man with "the future" thought bubbleOver the last eight (!) years at Grist, I have written a great deal about what humanity is doing wrong — in particular, those bits of humanity that live in the United States, and even more particularly, those humanoids who run, fund, or otherwise influence the federal government, known these days as the World Headquarters of Fail. I’ve covered climate change, resource shortages, air pollutants and other unpriced externalities, political dysfunction, bad policy, media irresponsibility, social alienation, and bad television. It’s been a veritable Festival of Fail.

Meanwhile, over the last eight (seriously, eight?) years, I have also frequently mentioned the intense need these days for positive visions of the future — what is being done right, and could be done right, rather than just what’s going wrong. Indeed, a recent post concluded thusly: “In the meantime, the job is to define a new American way of life for young people, so when they take over they won’t view Walmart as akin to church.”

A couple of years ago, I started agitating for Grist to start painting that picture of a positive future. I wanted us to move beyond the tales of defilement and degradation that readers have come to expect from “environmental media” and into something more forward-looking, wide-ranging, optimistic, and, well, helpful. I even wrote a rather turgid internal memo on the matter, the theme of which was that Grist should turn its gaze toward “a future that makes sense.” OK, we as a society are doing it wrong. What would it mean to do it right, to stay within carbon and other resource limits while enjoying a high quality of life?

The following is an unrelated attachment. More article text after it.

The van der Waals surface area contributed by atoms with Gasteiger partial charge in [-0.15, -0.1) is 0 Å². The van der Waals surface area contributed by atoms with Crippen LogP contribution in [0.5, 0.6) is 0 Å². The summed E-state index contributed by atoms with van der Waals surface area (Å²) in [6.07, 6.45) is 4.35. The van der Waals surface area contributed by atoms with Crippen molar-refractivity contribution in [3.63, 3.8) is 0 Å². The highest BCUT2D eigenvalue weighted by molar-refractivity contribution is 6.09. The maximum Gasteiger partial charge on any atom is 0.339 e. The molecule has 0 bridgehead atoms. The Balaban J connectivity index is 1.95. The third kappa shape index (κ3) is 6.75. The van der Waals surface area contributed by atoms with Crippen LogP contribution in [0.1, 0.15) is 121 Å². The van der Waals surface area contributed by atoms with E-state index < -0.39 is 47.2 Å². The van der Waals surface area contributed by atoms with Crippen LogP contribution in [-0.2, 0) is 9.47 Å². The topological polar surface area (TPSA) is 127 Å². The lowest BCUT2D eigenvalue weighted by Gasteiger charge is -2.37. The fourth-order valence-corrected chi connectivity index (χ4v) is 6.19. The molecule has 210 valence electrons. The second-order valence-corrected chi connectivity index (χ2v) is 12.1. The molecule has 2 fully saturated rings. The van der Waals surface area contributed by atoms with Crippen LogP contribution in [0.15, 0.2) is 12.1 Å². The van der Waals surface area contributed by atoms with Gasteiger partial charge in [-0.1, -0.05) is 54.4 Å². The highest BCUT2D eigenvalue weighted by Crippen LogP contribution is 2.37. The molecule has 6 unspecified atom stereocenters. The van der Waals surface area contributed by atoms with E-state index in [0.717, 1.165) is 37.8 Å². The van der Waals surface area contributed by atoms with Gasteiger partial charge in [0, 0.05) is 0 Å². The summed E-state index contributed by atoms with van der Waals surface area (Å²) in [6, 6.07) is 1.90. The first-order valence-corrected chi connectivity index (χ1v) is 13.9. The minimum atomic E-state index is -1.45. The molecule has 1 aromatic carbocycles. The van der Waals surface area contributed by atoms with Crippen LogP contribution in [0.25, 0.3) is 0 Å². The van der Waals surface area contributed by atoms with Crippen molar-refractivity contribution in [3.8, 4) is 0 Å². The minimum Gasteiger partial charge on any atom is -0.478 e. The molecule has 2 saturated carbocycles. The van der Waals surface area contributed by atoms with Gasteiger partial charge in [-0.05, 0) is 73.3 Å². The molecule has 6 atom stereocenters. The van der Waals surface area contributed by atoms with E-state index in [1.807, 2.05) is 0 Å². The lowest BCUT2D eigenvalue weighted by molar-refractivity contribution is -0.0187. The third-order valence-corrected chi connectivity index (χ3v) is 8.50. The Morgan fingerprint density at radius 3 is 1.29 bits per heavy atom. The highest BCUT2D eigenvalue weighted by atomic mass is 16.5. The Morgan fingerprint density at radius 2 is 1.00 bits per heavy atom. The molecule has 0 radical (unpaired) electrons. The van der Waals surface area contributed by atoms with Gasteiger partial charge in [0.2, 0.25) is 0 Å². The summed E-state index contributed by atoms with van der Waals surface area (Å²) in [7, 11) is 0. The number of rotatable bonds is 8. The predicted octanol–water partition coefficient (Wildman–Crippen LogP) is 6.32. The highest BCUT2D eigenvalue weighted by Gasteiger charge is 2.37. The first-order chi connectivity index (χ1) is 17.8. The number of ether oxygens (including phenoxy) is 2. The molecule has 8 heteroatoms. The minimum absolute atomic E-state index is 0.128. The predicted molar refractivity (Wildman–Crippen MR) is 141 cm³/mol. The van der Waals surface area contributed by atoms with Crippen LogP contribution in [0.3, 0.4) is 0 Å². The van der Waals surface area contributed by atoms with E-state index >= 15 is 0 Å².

Since then, in my humble opinion, Grist has done fantastic work in this vein. We’re covering bike culture, livable neighborhoods, urban agriculture, sharing economies, distributed energy, and many other ways people in America today are trying to live better, more sustainable lives. There’s much more that we could do, but we’re moving in the right direction.